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Will you choose a conflict-free microprocessor for your next device?

By gbaconqz
This article is more than 2 years old.

By Ken Kaplan, iQ Editor-at-Large

The Consumer Electronics Show is where over 150,000 people come to see the newest techno gadgets, but this year it became a place to raise awareness for what’s inside these shiny objects.

Essential minerals used to make microprocessors, and many other things from different industries, come from many parts of the world, including Democratic Republic of Congo, where often profits from the sale of these minerals were generated by forced labor and funded civil war and brutality.

In an effort to create microprocessors using conflict-free minerals, Intel set out several years ago to create a way for identifying the origins of mined minerals, and the result is changing how consumer electronics are made and how people think about them before they make a purchase.

Microprocessors, particularly ones that function as brains inside tablets, laptops, and desktop computers, are now being manufactured by Intel, beginning to end, using conflict-free minerals.

First revealed by Intel CEO Brian Krzanich at the 2014 International Consumer Electronics Show, this milestone marks a significant step for that industry during an era where consumers are increasingly conscientious about the things we buy. Moving to conflict-free minerals could extend beyond electronics to benefit jewelry, automotive, aerospace, and industries that rely on minerals.

“We felt an obligation to implement changes in our supply chain to ensure that our business and our products were not inadvertently funding human atrocities in the Democratic Republic of the Congo,” said Krzanich. “It is just a start. We will continue our audits and resolve issues that are found.”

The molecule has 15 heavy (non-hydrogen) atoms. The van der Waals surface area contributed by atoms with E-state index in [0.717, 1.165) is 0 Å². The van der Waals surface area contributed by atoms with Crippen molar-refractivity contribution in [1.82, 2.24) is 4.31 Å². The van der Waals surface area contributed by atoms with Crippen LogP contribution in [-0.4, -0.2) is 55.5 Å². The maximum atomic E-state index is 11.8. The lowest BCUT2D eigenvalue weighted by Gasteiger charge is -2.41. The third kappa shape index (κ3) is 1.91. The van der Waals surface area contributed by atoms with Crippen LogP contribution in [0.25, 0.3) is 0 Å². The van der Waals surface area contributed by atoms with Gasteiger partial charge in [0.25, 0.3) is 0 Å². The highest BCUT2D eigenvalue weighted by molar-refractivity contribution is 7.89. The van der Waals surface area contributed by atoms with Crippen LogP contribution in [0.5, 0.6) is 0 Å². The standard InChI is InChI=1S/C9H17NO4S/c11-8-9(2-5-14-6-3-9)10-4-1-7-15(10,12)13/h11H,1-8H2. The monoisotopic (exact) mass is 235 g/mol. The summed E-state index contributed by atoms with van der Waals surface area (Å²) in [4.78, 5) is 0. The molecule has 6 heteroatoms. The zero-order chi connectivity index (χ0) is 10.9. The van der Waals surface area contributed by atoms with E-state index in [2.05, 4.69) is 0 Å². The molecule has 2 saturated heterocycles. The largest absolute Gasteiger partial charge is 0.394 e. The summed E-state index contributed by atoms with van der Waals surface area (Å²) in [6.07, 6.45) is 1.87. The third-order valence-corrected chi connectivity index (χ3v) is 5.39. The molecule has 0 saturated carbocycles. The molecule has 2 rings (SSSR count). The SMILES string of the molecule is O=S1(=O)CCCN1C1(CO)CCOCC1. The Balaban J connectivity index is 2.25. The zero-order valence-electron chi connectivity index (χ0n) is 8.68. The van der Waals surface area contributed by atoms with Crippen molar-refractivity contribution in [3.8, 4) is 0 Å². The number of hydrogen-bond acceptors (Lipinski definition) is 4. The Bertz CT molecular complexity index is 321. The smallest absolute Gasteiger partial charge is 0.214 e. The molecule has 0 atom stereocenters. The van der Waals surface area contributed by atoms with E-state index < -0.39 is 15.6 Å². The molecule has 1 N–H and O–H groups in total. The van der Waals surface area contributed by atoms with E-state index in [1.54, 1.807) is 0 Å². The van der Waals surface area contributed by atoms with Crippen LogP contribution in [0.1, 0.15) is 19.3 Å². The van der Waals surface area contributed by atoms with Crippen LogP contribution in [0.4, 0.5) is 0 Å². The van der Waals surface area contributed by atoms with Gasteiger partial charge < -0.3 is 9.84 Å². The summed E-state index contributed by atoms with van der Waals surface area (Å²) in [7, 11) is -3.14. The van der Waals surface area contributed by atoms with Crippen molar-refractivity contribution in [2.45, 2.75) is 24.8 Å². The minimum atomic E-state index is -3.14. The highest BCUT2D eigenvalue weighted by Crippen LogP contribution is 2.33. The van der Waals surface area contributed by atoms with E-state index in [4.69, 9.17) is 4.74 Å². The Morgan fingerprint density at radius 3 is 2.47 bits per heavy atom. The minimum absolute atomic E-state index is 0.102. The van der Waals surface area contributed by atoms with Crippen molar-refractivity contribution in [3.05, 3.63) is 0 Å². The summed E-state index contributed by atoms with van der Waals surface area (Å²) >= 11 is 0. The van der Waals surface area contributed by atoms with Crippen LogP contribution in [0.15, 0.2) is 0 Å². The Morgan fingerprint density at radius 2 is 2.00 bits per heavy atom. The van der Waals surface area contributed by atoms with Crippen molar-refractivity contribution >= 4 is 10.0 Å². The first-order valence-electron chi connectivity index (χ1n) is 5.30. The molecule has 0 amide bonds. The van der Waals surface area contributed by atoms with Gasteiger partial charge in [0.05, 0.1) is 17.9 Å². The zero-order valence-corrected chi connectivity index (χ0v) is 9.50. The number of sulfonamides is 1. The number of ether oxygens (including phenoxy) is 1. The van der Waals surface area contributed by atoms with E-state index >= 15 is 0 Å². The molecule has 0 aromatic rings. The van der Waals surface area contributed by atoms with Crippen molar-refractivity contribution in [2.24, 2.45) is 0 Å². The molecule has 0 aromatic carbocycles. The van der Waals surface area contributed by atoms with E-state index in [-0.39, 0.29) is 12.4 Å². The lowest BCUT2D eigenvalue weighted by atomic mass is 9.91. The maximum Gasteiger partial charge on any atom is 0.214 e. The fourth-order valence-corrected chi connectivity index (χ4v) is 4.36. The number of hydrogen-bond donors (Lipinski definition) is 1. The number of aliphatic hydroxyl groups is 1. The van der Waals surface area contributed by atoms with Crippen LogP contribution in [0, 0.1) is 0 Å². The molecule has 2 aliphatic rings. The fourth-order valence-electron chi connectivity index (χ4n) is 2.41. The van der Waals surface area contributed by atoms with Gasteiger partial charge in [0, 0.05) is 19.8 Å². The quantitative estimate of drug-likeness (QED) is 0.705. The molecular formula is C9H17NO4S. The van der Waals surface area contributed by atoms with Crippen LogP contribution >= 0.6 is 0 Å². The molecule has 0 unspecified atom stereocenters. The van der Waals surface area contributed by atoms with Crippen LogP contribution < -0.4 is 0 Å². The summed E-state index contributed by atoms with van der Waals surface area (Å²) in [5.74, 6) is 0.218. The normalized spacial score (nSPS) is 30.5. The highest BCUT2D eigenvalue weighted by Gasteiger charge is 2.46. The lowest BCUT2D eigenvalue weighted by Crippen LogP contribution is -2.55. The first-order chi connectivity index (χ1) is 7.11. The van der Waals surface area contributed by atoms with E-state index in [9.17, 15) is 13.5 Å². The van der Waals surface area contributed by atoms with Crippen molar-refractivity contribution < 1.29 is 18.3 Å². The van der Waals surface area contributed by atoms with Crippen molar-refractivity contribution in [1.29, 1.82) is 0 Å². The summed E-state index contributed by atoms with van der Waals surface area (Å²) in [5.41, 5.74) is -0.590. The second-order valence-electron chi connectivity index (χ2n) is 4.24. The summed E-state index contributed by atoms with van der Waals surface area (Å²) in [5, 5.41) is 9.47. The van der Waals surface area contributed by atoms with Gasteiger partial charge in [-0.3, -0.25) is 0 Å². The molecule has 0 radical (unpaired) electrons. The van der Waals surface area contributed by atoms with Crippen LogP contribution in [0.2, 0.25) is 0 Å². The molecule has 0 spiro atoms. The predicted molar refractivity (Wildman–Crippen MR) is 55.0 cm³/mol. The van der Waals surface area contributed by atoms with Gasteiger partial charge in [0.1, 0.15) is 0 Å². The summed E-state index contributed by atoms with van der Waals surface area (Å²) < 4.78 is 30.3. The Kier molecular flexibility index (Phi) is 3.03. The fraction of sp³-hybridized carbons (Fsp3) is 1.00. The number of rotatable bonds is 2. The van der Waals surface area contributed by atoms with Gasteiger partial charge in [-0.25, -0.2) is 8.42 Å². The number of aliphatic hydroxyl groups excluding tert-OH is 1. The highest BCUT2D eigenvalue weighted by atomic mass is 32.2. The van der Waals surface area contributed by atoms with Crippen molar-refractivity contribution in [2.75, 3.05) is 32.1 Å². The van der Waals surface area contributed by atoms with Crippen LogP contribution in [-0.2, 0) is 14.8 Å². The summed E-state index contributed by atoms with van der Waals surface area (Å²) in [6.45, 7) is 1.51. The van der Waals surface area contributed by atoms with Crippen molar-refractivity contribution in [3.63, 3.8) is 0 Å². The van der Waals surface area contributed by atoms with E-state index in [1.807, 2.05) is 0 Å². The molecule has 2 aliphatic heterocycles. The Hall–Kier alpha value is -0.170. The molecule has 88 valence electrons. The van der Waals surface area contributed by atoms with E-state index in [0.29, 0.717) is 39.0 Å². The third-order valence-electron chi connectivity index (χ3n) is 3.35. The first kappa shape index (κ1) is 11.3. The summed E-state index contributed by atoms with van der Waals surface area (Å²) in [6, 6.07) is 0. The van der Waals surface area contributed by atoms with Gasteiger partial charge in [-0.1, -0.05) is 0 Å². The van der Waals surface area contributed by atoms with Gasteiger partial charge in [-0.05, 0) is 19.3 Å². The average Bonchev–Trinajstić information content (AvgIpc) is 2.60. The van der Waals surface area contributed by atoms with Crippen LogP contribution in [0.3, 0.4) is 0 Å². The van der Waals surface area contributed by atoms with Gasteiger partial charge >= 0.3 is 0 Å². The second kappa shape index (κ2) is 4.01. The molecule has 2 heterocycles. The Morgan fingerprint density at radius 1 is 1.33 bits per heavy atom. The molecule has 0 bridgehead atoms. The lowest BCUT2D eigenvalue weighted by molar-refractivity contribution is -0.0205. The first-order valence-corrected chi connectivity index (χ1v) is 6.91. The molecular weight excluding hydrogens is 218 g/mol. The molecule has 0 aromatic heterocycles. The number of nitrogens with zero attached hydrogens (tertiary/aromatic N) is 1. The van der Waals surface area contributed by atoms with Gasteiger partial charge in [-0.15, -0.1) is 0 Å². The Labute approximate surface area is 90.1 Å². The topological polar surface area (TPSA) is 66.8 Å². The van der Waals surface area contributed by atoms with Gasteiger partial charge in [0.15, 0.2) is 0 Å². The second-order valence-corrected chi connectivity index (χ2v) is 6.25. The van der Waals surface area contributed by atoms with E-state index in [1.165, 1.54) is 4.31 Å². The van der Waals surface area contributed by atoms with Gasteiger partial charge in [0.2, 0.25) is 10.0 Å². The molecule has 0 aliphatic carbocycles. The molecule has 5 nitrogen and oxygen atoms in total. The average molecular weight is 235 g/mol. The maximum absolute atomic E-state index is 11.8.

A lot of the ground work that made it seem so unfathomable in the beginning has been done by Intel and a few other companies, said Carolyn Duran, supply chain director and conflict mineral program manager at Intel.

“Our encouragement to others is: get started now,” she said. “We can effect change that way.”


Gold-laden pebbles, fresh from the Chien Mechant Mine, are crushed into silt in preparation for gold panning in the Lubona Village, Democratic Republic of Congo. (Photo credit: Resolve)

Just as the choices we make about food could result in leading healthier lives and even help preserve our planet, choosing a computing device powered by components made of conflict-free minerals could have a positive impact on the lives of people living near mineral mines.

There’s no denying that we love our gadgets. Smartphones, tablets, computers, and personal technologies are increasingly part of the modern life, and often are digital extensions of our very selves. At the same time, we are growing more curious about where and how things are made, like the food we eat and clothes we wear, and with technology becoming more pervasive in our lives, the onus is on us all to better understand what’s in our devices and how are made.

Four key minerals

Tungsten, tantalum, tin, and gold are used to produce many common consumer electronics devices.

Tungsten is used in screens of smartphones and allows them to vibrate when a call comes in, according to Sasha Lezhnev, a senior policy analyst at the Enough Project, a non-profit that conducts research on genocide and crimes against humanity.

Tantalum is used to protect interconnects inside microprocessors. In 2012, Intel began producing microprocessors with conflict-free tantalum, a sign that conflict-free efforts were progressing.